"In just a few short years we have helped accelerate the pace of research in California so that we are now funding ten projects that have moved out of the lab and into clinical trials in patients. These include trials in heart disease and diabetes, cancer and blindness, HIV/AIDS and sickle cell disease. By any standards this is a remarkable achievement. But this is really only the start. We have a pipeline of other truly promising therapies that we hope to move into clinical trials in people in the next few years."
"We are a long way from running out of money. We have almost one billion dollars left to award to researchers. At our current rate of spending we'll be able to continue funding new projects until 2020, and we are already working on developing new sources of income to help us keep funding the most promising projects long after that. Without us, without our support, many of the most promising stem cell research projects in California could come to a stop. Those projects are far too important to the millions of people suffering from a wide range of deadly diseases and disorders. We don't intend to let that happen.”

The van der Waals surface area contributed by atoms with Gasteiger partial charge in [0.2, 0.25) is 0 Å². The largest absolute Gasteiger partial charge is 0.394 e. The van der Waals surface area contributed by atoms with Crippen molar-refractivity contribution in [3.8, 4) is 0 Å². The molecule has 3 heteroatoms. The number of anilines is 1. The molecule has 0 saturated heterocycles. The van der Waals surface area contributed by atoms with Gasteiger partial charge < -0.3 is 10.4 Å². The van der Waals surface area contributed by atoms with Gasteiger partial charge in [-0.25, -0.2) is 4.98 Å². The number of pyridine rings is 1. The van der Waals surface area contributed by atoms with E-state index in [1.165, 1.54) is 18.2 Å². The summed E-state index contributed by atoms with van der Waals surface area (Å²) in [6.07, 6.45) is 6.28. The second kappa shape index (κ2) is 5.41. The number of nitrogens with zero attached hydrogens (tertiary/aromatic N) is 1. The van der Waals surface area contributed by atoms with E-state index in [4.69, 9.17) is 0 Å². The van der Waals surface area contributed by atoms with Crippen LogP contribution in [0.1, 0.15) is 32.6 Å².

"In ten years and more than 660 grants there have only been a handful of cases where there have been concerns about a conflict of interest and those were all acted upon quickly to remove even the perception of any conflict. The changes we made in response to the IOM report further strengthened the integrity of our process and demonstrated just how seriously we take these matters."
"Everything we do centers around the patients, about developing successful therapies for people in need. Our first ten years laid the groundwork and now we are making changes to speed up the way we work, to make it easier for the most promising projects to get the funds they need when they need them, to accelerate the development of effective therapies and to do everything possible to ensure that we live up to the faith the people of California showed in us when they created the stem cell agency.”